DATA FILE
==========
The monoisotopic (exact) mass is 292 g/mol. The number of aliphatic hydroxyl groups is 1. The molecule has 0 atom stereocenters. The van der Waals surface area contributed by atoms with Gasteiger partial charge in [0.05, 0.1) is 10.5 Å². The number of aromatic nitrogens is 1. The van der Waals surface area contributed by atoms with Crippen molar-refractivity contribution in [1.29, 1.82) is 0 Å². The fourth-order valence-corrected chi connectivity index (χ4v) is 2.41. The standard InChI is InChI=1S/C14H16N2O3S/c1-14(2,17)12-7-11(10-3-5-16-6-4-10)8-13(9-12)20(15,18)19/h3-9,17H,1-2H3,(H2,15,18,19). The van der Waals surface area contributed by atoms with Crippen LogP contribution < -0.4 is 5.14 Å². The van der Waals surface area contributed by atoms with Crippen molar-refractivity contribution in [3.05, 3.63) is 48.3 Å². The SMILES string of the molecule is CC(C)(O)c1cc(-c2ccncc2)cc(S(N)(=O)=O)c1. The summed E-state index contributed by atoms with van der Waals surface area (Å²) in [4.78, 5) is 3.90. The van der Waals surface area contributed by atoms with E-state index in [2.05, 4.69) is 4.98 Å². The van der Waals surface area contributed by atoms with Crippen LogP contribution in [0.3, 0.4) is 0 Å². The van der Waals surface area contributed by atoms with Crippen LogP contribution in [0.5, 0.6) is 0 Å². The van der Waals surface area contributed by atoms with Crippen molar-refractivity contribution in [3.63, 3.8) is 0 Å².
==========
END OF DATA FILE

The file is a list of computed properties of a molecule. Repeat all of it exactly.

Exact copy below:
The monoisotopic (exact) mass is 292 g/mol. The number of aliphatic hydroxyl groups is 1. The molecule has 0 atom stereocenters. The van der Waals surface area contributed by atoms with Gasteiger partial charge in [0.05, 0.1) is 10.5 Å². The number of aromatic nitrogens is 1. The van der Waals surface area contributed by atoms with Crippen molar-refractivity contribution in [1.29, 1.82) is 0 Å². The fourth-order valence-corrected chi connectivity index (χ4v) is 2.41. The standard InChI is InChI=1S/C14H16N2O3S/c1-14(2,17)12-7-11(10-3-5-16-6-4-10)8-13(9-12)20(15,18)19/h3-9,17H,1-2H3,(H2,15,18,19). The van der Waals surface area contributed by atoms with Crippen LogP contribution < -0.4 is 5.14 Å². The van der Waals surface area contributed by atoms with Crippen molar-refractivity contribution in [3.05, 3.63) is 48.3 Å². The SMILES string of the molecule is CC(C)(O)c1cc(-c2ccncc2)cc(S(N)(=O)=O)c1. The summed E-state index contributed by atoms with van der Waals surface area (Å²) in [4.78, 5) is 3.90. The van der Waals surface area contributed by atoms with E-state index in [2.05, 4.69) is 4.98 Å². The van der Waals surface area contributed by atoms with Crippen LogP contribution in [0.3, 0.4) is 0 Å². The van der Waals surface area contributed by atoms with Crippen LogP contribution in [0.5, 0.6) is 0 Å². The van der Waals surface area contributed by atoms with Crippen molar-refractivity contribution in [3.63, 3.8) is 0 Å².